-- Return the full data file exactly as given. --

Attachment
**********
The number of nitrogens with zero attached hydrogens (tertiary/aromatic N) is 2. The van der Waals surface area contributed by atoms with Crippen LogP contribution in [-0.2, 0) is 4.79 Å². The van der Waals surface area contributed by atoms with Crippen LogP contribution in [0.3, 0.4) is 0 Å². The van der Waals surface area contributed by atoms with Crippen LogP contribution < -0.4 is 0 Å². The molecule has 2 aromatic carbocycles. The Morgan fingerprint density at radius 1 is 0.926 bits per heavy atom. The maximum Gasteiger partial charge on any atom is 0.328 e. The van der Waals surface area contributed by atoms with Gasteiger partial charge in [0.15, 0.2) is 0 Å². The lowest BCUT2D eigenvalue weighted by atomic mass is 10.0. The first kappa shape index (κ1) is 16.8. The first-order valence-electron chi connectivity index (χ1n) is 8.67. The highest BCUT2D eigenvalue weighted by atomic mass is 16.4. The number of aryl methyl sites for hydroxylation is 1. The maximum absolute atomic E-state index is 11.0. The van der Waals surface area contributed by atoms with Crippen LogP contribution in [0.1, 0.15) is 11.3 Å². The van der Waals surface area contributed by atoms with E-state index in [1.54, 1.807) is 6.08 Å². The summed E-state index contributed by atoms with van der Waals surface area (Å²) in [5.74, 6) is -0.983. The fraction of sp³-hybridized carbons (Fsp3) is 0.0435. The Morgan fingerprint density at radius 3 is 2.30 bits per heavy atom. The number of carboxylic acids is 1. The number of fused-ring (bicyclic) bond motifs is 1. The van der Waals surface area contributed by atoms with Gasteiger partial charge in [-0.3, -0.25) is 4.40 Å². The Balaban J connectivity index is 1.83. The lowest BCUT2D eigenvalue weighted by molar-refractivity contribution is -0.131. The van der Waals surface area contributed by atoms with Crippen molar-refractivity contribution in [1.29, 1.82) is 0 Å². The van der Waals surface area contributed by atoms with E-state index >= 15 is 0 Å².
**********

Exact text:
The number of nitrogens with zero attached hydrogens (tertiary/aromatic N) is 2. The van der Waals surface area contributed by atoms with Crippen LogP contribution in [-0.2, 0) is 4.79 Å². The van der Waals surface area contributed by atoms with Crippen LogP contribution in [0.3, 0.4) is 0 Å². The van der Waals surface area contributed by atoms with Crippen LogP contribution < -0.4 is 0 Å². The molecule has 2 aromatic carbocycles. The Morgan fingerprint density at radius 1 is 0.926 bits per heavy atom. The maximum Gasteiger partial charge on any atom is 0.328 e. The van der Waals surface area contributed by atoms with Gasteiger partial charge in [0.15, 0.2) is 0 Å². The lowest BCUT2D eigenvalue weighted by atomic mass is 10.0. The first kappa shape index (κ1) is 16.8. The first-order valence-electron chi connectivity index (χ1n) is 8.67. The highest BCUT2D eigenvalue weighted by atomic mass is 16.4. The number of aryl methyl sites for hydroxylation is 1. The maximum absolute atomic E-state index is 11.0. The van der Waals surface area contributed by atoms with Crippen LogP contribution in [0.1, 0.15) is 11.3 Å². The van der Waals surface area contributed by atoms with E-state index in [1.54, 1.807) is 6.08 Å². The summed E-state index contributed by atoms with van der Waals surface area (Å²) in [5.74, 6) is -0.983. The fraction of sp³-hybridized carbons (Fsp3) is 0.0435. The Morgan fingerprint density at radius 3 is 2.30 bits per heavy atom. The number of carboxylic acids is 1. The number of fused-ring (bicyclic) bond motifs is 1. The van der Waals surface area contributed by atoms with Gasteiger partial charge in [-0.3, -0.25) is 4.40 Å². The Balaban J connectivity index is 1.83. The lowest BCUT2D eigenvalue weighted by molar-refractivity contribution is -0.131. The van der Waals surface area contributed by atoms with Crippen molar-refractivity contribution in [1.29, 1.82) is 0 Å². The van der Waals surface area contributed by atoms with E-state index >= 15 is 0 Å².